- Sep 27, 2013
- Award-winning designer Wenlan Chia aims to train up and coming Taiwanese fashion designers
- NEW YORK – With an internationally acclaimed clothing line, an accessories brand and a successful set of knitting books, you’d think Wenlan Chia would enjoy relaxing in her spare time. But instead, the Taiwanese designer has made it her mission to mentor future fashion designers from her home country, training students in Taiwan over video chat and even bringing them over to the U.S. to debut their creations.
“My whole idea is to bring this whole New York fashion industry experience to those kids in Taiwan,” Chia told FOX411 at an event showcasing her students’ designs. “I wanted to start this fashion incubation program to cultivate new talents, to help them to enter the fashion business.”
Chia’s program, Praxes, works with graduate students from Shihchien University in Taipei and focuses on giving the students a comprehensive look at the fashion industry.
Chia explained that she aims to teach her students that making it in the fashion industry is really about knowing how to run a good business, not about designing well.
“We divide [the students] into design, marketing, sales, like a whole pseudo company. In this program they learn how to position a brand.”
They do so by working with three real clothing labels that the Praxes program has created. The goal is to get the clothes into stores, and the designs are also made available on the program’s website. If the clothes earn a profit, the money is reinvested back into the Praxes program.
“Were kind of learning and working at the same time,” Chia said.
In the program, the students divide up into different divisions to design looks and market their creations. Groups work on sales, customer relations and public relations as well. Throughout the program, they get feedback from fashion industry experts in New York that Chia is connected to, all via video chats.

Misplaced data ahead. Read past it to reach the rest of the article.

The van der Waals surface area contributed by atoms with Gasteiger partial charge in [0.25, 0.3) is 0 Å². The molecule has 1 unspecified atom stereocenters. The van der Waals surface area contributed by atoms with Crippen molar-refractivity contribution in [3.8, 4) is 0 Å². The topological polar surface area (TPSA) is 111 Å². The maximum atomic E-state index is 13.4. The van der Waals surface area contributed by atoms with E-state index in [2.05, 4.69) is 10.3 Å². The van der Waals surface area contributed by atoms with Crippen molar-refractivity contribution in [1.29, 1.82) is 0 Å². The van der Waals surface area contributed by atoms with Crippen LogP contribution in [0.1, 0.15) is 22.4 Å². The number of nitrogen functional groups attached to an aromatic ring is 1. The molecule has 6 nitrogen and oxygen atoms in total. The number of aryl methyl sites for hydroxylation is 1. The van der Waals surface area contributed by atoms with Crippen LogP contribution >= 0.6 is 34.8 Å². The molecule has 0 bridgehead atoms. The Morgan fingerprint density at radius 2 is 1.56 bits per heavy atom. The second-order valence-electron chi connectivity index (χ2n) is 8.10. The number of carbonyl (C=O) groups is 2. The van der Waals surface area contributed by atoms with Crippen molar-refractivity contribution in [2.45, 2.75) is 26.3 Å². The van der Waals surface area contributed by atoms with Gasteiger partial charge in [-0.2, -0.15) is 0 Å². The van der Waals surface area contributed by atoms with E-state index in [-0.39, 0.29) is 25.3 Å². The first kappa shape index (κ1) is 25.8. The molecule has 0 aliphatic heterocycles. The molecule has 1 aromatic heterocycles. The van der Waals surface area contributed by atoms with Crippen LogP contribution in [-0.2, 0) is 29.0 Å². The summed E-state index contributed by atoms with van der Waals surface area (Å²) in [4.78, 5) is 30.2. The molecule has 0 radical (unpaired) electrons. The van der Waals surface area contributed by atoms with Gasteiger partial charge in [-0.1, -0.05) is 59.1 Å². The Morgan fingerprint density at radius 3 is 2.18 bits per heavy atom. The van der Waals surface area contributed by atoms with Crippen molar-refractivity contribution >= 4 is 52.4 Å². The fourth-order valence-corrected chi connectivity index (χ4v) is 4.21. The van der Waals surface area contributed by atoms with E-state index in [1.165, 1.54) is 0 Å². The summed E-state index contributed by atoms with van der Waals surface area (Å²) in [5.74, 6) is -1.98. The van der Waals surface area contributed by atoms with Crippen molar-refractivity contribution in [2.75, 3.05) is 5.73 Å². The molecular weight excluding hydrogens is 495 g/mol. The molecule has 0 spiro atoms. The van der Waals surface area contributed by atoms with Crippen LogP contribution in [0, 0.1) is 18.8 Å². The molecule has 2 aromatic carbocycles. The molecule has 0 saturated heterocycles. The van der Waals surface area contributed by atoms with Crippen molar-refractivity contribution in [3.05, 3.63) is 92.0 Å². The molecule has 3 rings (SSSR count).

This month, Chia’s trainees jetted to the Big Apple to showcase their designs, meet with buyers and network. The point of the trip is to show the students how a real business runs, Chia explained.
Being a smart businesswoman has certainly helped the CFDA award-winning designer find success. Her brand, Twinkle by Wenlan, has become synonymous in the fashion world with cozy knits and distinct prints, and her books on knitting have garnered her even more attention.
It’s her business-savvy attitude that her students appreciate the most, Jamie Tseng said.
“We are so lucky to meet Wenlan because she [has] such a successful business and she is very graceful to help us,” 28-year-old Tseng said, revealing that Chia’s well-rounded lessons had impacted him. “She knows how to make profit. That’s very important because in a business, if you can’t make any profit, you won’t get into… the industry.”
By Leora Arnowitz
Published September 27, 2013